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Why I Wrote a Rap Song With My Mother

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So, I wrote a rap song with my mom. Why, you may ask, did I do such a thing? Well, the answer to that lies in two parts.

Firstly, I wrote a rap song with my mom because I could. And what I mean by that is, a.) I already write rap songs, and b.) my mom has written poetry for as long as I can remember, so it didn't seem like it would be a huge leap to just get her to do that over a hip-hop beat.

And secondly, I wrote a rap song with my mom because I thought it would be pretty damn cool. And what I mean by that is, my mom has always been super-supportive of my unorthodox, not-particularly-financially-secure career choice of being a Jewish Canadian hip-hop musician (through listening to my music, coming out to live shows well past her bedtime, etc.), but I thought us actually creating a song together would be a pretty unique way for me to really share with her what it is exactly that I do. And that was important to me, given that my love for words is due in no small part to her love for words.

So I pitched it to her, she agreed, and we set off. What that entailed was each writing a respective solo verse, then coming together to write a third and final "back-and-forth" style verse (in the time-honoured rap tradition of groups such as Run-DMC, or, in this case, Mom-DMC...sorry, couldn't resist!).

But actually, before we even set pen to paper, my mom began expressing some doubts about the whole endeavour. She was fearful that, never having done such a thing, she wouldn't be able to write a rap song. Or record one! Or perform one live!! Or shoot a video for one!!! Or do nation-wide press for one!!!! But that's one of the great and most inspirational things about my mom: Although she does tend to get nervous about a lot of things she hasn't tried before (like most people), if a particular thing is important to her (as creating this song with me was), she'll somehow find the courage to confront those fears and still get the damn thing done (and usually excel at whatever it is she's doing in the process!).

And as we had that discussion about my mom's fears around creating this song, we soon realized that would actually make a good topic for the song: Our mutual respect for each others' courage in life (mine, for the traits in my mom I outlined above, and my mom's, for my willingness to pursue an unstable career path simply because it feels right to me).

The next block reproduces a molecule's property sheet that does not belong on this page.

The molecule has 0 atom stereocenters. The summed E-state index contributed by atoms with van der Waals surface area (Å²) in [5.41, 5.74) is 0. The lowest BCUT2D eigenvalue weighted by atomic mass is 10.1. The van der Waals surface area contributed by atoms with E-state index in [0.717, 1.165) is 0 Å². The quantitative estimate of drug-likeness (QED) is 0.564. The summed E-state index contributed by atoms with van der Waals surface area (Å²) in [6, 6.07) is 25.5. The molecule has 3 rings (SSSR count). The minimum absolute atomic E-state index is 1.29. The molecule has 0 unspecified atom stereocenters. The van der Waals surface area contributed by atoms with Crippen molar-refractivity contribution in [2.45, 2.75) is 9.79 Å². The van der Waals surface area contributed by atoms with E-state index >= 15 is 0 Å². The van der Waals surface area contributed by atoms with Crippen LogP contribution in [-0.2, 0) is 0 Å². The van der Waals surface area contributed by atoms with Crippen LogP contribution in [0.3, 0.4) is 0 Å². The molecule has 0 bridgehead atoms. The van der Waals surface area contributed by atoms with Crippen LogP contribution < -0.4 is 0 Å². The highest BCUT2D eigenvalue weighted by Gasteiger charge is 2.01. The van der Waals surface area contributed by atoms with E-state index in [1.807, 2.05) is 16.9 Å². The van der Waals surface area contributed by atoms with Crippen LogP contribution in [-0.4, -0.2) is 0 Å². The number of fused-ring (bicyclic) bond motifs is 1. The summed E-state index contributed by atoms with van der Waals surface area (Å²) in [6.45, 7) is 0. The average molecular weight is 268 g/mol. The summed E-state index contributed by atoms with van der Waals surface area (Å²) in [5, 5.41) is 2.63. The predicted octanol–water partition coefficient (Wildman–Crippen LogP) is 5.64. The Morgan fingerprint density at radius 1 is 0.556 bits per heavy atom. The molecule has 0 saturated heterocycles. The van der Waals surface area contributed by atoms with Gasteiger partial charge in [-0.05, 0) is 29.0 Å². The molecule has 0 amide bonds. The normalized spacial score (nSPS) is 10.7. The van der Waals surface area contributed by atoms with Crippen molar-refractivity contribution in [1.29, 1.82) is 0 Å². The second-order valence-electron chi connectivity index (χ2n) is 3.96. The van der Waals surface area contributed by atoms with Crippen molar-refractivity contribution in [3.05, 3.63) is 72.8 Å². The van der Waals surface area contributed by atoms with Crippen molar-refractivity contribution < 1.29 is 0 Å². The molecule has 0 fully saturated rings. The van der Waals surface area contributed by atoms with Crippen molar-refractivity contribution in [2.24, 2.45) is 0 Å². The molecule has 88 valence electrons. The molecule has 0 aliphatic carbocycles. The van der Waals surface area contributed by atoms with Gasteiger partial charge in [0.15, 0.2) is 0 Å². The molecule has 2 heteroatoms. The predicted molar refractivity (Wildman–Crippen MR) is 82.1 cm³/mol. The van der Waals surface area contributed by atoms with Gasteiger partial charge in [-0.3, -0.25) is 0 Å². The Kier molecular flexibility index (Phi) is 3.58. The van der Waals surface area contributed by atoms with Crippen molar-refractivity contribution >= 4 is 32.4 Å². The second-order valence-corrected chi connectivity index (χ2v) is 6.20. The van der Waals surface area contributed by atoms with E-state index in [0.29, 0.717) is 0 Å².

So we wrote the song, recorded it, performed it live (twice so far), shot a video for it, and are currently doing nation-wide press for it. And, in typical fashion, my mom has been nervous every step of the way, but, because it's (and I'm) important to her, has managed to find the courage to not only do all of those things, but to excel at them (I swear she's already better at doing interviews than I am!).

I think I can also speak for her when I say the whole experience has been pretty awesome for both of us. She's told me that she now has a much better understanding of what it is that I do and the guts that it requires to do so. And it's confirmed for me just how kick-ass and adventurous my mom really is.

So, in conclusion, I'd say, don't feel obliged to write a rap song with your mom this Mother's Day. However, instead of just falling back on the clichéd card and flowers approach, maybe consider actually sharing something that's important in your life with your mom. I did and our relationship is definitely stronger as a result.

Also, if you're free at 3:00 pm (after you've taken your ma to brunch), come watch my mom and I perform the song (which is called "Courage [feat. my mom]" by the way) live at The Mascot café in Toronto's Parkdale. And/or check out the brand spanking new video for the tune, directed by the awesome Ken Galloway (see below).

Thanks for reading and word to your moms,
Abs

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